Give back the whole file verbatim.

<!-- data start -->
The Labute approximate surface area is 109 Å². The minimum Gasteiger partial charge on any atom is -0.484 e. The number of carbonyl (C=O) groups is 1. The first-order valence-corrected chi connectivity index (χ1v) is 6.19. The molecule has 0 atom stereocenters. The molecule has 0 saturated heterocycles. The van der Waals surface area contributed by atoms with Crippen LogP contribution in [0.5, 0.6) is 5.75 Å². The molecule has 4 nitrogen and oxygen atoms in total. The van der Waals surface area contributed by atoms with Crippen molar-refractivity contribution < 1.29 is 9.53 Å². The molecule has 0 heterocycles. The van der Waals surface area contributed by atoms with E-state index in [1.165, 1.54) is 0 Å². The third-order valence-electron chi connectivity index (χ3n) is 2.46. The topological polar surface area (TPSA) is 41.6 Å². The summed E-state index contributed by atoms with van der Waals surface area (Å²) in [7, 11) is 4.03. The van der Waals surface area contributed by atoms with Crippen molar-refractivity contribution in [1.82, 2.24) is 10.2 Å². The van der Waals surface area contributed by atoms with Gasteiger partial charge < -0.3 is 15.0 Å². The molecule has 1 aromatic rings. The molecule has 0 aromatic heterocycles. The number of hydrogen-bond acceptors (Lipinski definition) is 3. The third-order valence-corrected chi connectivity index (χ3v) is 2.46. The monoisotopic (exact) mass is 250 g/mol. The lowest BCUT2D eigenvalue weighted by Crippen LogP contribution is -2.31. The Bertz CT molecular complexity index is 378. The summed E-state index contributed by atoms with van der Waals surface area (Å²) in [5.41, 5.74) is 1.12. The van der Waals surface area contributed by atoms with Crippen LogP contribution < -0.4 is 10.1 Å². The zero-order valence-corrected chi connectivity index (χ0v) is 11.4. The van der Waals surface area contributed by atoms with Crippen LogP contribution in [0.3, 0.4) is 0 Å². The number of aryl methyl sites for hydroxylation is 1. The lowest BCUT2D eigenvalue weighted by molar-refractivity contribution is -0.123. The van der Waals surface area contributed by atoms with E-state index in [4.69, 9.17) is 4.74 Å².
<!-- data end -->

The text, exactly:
The Labute approximate surface area is 109 Å². The minimum Gasteiger partial charge on any atom is -0.484 e. The number of carbonyl (C=O) groups is 1. The first-order valence-corrected chi connectivity index (χ1v) is 6.19. The molecule has 0 atom stereocenters. The molecule has 0 saturated heterocycles. The van der Waals surface area contributed by atoms with Crippen LogP contribution in [0.5, 0.6) is 5.75 Å². The molecule has 4 nitrogen and oxygen atoms in total. The van der Waals surface area contributed by atoms with Crippen molar-refractivity contribution < 1.29 is 9.53 Å². The molecule has 0 heterocycles. The van der Waals surface area contributed by atoms with E-state index in [1.165, 1.54) is 0 Å². The third-order valence-electron chi connectivity index (χ3n) is 2.46. The topological polar surface area (TPSA) is 41.6 Å². The summed E-state index contributed by atoms with van der Waals surface area (Å²) in [7, 11) is 4.03. The van der Waals surface area contributed by atoms with Crippen molar-refractivity contribution in [1.82, 2.24) is 10.2 Å². The van der Waals surface area contributed by atoms with Gasteiger partial charge < -0.3 is 15.0 Å². The molecule has 1 aromatic rings. The molecule has 0 aromatic heterocycles. The number of hydrogen-bond acceptors (Lipinski definition) is 3. The third-order valence-corrected chi connectivity index (χ3v) is 2.46. The monoisotopic (exact) mass is 250 g/mol. The lowest BCUT2D eigenvalue weighted by Crippen LogP contribution is -2.31. The Bertz CT molecular complexity index is 378. The summed E-state index contributed by atoms with van der Waals surface area (Å²) in [5.41, 5.74) is 1.12. The van der Waals surface area contributed by atoms with Crippen LogP contribution < -0.4 is 10.1 Å². The zero-order valence-corrected chi connectivity index (χ0v) is 11.4. The van der Waals surface area contributed by atoms with Crippen LogP contribution in [0.3, 0.4) is 0 Å². The number of aryl methyl sites for hydroxylation is 1. The lowest BCUT2D eigenvalue weighted by molar-refractivity contribution is -0.123. The van der Waals surface area contributed by atoms with E-state index in [4.69, 9.17) is 4.74 Å².